|Academy Bed & Breakfast now|
|Academy Bed & Breakfast after September|
John Irving, author of The World According to Garp, The Cider House Rules and A Prayer for Owen Meany, was on George Stroumboulopoulos Tonight the other night. (See http://www.cbc.ca/video/#/Shows/George_Stroumboulopoulos_Tonight/1595682788/ID=2235874723) Irving has been a stalwart supporter of equal treatment for people regardless of differences—in gender preference particularly. Stroumboulopoulos played a clip of Republican presidential candidate, Rick Perry, on a homophobic rant while he was still in the running and trying to turn a tide that was quickly shifting against him. (Remember the “I would close three federal agencies: commerce, education and . . . and . . .” speech?) The question to Irving was, “What do you think of comments like that?” If you click on the link above, you can hear his reply; if not, it was something like: “If you don’t believe in gay marriage, my best advice to you is to avoid falling in love and marrying someone of the same gender. Likewise, if you’re not pro-choice regarding abortion, don’t abort your foetuses. We don’t tell you hard liners what to do, why do you feel you have to direct us?”
There’s something of American “individual rights” mentality in that response, but there’s some food for thought as well. In a similar vein to Irving’s point of view, I would tend to add: “If you believe the Bible literally read to be the one and only true source of instruction and guidance for humans, read it carefully and apply it to yourself as best you can, but refrain from applying it to your neighbours. Encourage them, rather, to study it for themselves and act upon it if it moves them.” The urge to use civil government to enforce a uniform ethic is always there, as witness the current attempt to hold a parliamentary debate on “when life begins,” a conundrum that can’t possibly be resolved in a debate in the Canadian parliament at this time.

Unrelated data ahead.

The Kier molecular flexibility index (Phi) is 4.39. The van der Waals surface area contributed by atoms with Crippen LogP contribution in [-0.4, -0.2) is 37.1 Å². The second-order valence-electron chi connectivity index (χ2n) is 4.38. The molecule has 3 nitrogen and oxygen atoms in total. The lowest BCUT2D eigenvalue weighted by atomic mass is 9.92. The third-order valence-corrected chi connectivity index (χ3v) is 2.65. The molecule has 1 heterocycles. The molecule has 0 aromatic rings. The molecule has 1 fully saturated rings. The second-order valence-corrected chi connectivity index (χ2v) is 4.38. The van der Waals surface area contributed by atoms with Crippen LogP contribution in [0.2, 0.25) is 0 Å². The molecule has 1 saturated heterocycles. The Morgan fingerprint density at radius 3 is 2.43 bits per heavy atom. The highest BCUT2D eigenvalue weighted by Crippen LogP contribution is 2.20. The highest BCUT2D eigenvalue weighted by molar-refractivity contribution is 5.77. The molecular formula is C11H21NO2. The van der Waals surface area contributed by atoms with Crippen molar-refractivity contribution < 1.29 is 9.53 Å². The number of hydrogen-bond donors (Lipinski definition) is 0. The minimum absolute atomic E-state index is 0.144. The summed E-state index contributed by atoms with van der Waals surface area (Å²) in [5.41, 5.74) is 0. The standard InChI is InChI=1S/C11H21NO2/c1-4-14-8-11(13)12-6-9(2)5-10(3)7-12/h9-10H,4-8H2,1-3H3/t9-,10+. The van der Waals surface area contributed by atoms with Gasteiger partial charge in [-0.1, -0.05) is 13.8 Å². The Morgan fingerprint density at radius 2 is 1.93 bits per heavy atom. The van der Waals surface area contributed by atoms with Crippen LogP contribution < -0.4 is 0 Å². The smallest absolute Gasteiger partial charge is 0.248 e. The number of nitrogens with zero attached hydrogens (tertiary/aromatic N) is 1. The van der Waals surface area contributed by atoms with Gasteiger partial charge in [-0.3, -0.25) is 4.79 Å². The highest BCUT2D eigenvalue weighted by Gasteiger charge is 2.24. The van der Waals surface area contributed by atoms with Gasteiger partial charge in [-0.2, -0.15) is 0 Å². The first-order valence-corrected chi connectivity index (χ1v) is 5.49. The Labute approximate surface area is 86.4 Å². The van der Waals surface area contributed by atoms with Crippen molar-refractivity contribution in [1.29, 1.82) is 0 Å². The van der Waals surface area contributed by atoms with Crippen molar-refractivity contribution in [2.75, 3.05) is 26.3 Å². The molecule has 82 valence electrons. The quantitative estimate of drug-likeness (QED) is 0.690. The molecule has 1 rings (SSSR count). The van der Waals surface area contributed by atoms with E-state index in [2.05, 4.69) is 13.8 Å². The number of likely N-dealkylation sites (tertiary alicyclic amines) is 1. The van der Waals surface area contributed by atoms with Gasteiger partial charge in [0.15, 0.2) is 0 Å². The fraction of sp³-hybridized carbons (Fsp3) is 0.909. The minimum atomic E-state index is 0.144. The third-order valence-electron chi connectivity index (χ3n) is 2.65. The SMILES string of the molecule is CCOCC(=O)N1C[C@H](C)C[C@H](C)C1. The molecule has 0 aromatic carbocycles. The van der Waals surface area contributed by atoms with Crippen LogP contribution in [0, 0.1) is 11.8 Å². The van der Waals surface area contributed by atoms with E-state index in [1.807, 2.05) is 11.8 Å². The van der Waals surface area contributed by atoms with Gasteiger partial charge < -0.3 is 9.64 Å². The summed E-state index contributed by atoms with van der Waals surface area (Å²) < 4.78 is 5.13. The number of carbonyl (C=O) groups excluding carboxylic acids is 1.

Is human biology ethical? moral? We’re designed for a scenario in which procreation was mandatory for survival, so important that the urge to copulate had to be as strong as the urge to eat lest indifference cause our species to dwindle. Unfortunately, in our age survival hinges on our ability to limit procreation, while the libido designed for an earlier aeon ticks on. Imagine what the world would be like if we could devise a new way to procreate. In order to have a baby, suppose two people would have to face each other for ten minutes while kneeling on dried peas, tapping each other on the shoulders continuously with peeled birch sticks and chewing a special gum. After ten minutes, they would exchange DNA by swapping their wads of gum and one of them would develop and pass an egg, which they would take turns tending until it hatched nine months later. Accidental or unwanted pregnancies would be rare and we would certainly have resolved the abortion debate. Sexual union would be just the most pleasurable way of expressing intimacy and love, or, perhaps, be available as an alternative to Scrabble.
I thought I detected the exasperation of weariness on John Irving’s face at the question; that “must it always be about this?” ennui that we’re all beginning to feel over the questions of same-gender marriage and abortion. His “If you don’t believe in it, don’t do it” may be as close to an answer as it’s possible to get on these issues
. . . and a few others you could undoubtedly name.